Another week, another new Audi. Two new Audis, in fact. The German car maker has announced a couple more additions to its Q line up of SUVs. The Q4 is a coupe-SUV hybrid that will go up against the BMW X4 and Mercedes GLC Coupe. As its name suggests, it’ll be positioned between the compact Q3 and bigger Q5. At the other end of the scale is the Q8, which will go head to head against the Range Rover. It’s lower and sleeker than the Q7 Audi is also producing. In concept form, it sat only four people, although it seems likely the production version will be a five seater. There’s a 630 litre boot as well. Eagle eyed Audi followers will notice the only SUV slots left to fill are the Q1 and Q6. Watch this space...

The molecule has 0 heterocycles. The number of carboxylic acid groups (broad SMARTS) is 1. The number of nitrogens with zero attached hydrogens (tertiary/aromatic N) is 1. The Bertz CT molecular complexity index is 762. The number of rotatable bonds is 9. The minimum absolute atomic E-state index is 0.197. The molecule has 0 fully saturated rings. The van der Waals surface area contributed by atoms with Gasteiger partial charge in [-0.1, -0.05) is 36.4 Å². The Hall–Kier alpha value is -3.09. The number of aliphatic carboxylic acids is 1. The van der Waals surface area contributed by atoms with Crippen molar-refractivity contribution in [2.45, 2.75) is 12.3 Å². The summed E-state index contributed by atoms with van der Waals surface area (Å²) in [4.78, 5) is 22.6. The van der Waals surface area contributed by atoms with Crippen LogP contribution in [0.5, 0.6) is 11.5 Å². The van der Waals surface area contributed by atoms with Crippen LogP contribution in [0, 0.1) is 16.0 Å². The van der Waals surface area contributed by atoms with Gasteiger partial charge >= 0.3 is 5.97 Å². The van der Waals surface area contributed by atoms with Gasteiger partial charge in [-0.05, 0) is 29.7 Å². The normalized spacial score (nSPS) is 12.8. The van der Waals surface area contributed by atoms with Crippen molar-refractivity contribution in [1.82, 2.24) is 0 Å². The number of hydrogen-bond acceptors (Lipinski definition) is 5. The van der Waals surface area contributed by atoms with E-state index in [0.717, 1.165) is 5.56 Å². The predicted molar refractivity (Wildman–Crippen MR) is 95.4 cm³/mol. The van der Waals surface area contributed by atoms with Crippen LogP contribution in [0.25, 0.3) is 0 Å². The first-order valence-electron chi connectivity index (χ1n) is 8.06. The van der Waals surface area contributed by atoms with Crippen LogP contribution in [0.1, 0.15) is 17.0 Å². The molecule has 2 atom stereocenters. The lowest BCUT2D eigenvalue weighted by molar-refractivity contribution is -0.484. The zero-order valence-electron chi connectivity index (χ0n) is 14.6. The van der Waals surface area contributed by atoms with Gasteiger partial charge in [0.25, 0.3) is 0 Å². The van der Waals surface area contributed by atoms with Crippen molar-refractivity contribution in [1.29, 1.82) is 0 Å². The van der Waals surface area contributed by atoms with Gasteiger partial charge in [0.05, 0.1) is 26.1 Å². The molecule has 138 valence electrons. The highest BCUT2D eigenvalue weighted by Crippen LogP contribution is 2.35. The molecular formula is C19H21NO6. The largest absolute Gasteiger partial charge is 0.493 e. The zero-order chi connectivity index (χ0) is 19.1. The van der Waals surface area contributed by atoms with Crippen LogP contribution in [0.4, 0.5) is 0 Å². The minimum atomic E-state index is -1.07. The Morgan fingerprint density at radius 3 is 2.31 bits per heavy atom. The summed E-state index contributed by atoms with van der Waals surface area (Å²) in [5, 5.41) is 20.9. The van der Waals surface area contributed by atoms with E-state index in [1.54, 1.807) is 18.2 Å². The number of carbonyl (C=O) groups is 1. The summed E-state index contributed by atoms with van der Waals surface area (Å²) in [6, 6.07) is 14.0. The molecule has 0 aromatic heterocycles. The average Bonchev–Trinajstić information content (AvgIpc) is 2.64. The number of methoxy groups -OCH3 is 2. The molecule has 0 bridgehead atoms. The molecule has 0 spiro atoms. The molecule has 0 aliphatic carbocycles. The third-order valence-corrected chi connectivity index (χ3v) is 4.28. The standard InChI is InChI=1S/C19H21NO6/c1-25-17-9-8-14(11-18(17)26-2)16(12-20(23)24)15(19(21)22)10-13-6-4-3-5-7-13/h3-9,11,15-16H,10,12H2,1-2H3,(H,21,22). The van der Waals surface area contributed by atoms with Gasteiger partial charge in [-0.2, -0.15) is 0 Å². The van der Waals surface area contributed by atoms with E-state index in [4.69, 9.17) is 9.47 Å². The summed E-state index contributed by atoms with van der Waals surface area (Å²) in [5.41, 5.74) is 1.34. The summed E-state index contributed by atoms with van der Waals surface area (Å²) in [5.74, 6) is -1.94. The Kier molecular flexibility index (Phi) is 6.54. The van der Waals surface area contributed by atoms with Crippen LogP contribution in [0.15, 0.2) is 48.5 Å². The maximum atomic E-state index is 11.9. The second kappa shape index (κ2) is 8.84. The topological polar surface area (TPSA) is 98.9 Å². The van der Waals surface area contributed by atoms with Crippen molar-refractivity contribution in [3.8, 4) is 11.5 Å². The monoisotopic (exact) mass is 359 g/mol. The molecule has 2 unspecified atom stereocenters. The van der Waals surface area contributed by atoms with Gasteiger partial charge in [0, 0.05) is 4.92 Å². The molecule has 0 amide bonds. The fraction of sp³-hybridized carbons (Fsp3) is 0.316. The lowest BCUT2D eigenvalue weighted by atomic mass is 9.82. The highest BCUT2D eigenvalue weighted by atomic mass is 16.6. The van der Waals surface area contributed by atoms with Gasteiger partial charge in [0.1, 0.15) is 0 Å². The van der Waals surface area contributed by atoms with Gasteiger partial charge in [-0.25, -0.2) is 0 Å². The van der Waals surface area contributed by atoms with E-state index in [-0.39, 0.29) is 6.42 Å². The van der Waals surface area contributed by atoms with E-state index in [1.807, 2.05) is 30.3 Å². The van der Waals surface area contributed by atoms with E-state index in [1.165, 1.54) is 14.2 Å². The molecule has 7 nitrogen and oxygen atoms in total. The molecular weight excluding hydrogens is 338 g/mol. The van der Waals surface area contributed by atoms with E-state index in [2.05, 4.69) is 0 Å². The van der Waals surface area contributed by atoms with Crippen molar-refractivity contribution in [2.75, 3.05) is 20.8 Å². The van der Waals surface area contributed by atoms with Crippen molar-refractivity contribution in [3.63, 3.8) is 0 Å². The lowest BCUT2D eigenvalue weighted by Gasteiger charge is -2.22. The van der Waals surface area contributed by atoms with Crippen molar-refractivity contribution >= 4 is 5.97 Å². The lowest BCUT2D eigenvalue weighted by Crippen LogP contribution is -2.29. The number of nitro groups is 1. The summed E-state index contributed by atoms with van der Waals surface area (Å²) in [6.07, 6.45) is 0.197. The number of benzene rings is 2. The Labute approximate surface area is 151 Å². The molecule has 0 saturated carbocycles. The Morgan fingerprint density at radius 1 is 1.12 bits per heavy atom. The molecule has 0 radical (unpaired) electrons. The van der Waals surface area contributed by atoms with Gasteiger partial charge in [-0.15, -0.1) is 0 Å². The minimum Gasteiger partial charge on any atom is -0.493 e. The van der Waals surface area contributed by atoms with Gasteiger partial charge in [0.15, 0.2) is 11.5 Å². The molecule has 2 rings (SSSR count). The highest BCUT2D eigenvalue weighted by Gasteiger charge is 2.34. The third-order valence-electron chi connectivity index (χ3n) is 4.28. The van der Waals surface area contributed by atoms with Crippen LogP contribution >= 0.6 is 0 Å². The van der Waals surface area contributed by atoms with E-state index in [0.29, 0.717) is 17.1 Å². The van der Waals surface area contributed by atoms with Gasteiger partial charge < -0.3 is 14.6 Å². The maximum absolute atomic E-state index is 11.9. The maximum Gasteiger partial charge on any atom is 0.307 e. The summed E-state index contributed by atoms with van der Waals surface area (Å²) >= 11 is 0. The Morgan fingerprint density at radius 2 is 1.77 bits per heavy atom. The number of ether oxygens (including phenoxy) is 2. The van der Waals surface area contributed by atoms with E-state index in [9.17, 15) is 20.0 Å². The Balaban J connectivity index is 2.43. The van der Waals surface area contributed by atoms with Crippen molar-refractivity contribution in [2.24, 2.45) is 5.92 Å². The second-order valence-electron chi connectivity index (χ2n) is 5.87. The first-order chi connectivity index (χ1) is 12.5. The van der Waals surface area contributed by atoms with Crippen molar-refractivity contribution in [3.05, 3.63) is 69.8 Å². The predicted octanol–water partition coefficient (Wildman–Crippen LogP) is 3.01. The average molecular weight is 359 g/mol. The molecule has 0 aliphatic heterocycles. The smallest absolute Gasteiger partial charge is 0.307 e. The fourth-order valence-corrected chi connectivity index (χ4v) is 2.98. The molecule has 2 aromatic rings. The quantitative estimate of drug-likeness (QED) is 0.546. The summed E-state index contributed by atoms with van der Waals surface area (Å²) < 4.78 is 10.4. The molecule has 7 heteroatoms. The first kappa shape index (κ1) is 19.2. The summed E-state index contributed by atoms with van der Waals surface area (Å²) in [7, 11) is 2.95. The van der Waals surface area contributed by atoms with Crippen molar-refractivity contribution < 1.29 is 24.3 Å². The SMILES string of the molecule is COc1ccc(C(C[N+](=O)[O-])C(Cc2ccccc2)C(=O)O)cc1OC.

Primary schoolchildren should have annual body checks to help combat rising levels of obesity, former rower James Cracknell has said. The double-Olympic gold medallist said the UK was facing a "national crisis" as he called for a series of new measures, including a tax on sugary drinks. A report written by the ex-athlete has warned that while the proposed tax is not a "magic bullet", it could have a "positive effect" on reducing obesity levels, especially for children. Among his recommendations, Cracknell said children aged four to 11 should be measured annually to get a "true picture" of how they were developing physically. Currently, children aged four to five and 10 to 11 have their height and weight measured to work out their body mass index (BMI). Cracknell described obesity as a "national crisis" and said it had "severe ramifications on peoples' lives and on society as a whole". "The human misery and drain on the public finances is so great that the Government has no option but to intervene to give people who are severely obese the help they desperately need," he said. "There will be inevitable opposition to what will be labelled as nannying, but the same was true of the reaction to legislation on seat belts and drink-driving." In his report, published by the think-tank Policy Exchange, Cracknell argues that revenues raised by a sugary drinks tax should be spent on preventing obesity rather than treatment. He also recommends using teaspoons as a unit of measurement on food and drinks packaging to ensure people know how much sugar is contained in them. Letters sent to parents of obese children were effectively "fat shaming" and could contribute to other physical and mental health illnesses such as anorexia, he said. Instead, schools should provide parents with advice encouraging more sleep, physical exercise and eating nutritious meals, Cracknell added. The Government will publish its strategy for tackling childhood obesity in the next few weeks. It has so far resisted calls for a tax on sugary drinks, called for by campaigners including celebrity chef Jamie Oliver. Current estimates for school-age children are that 14.7% of all their calorie intake is made up of sugar. A third of 10 to 11 year olds and more than a fifth of four to five year olds in England are overweight or obese.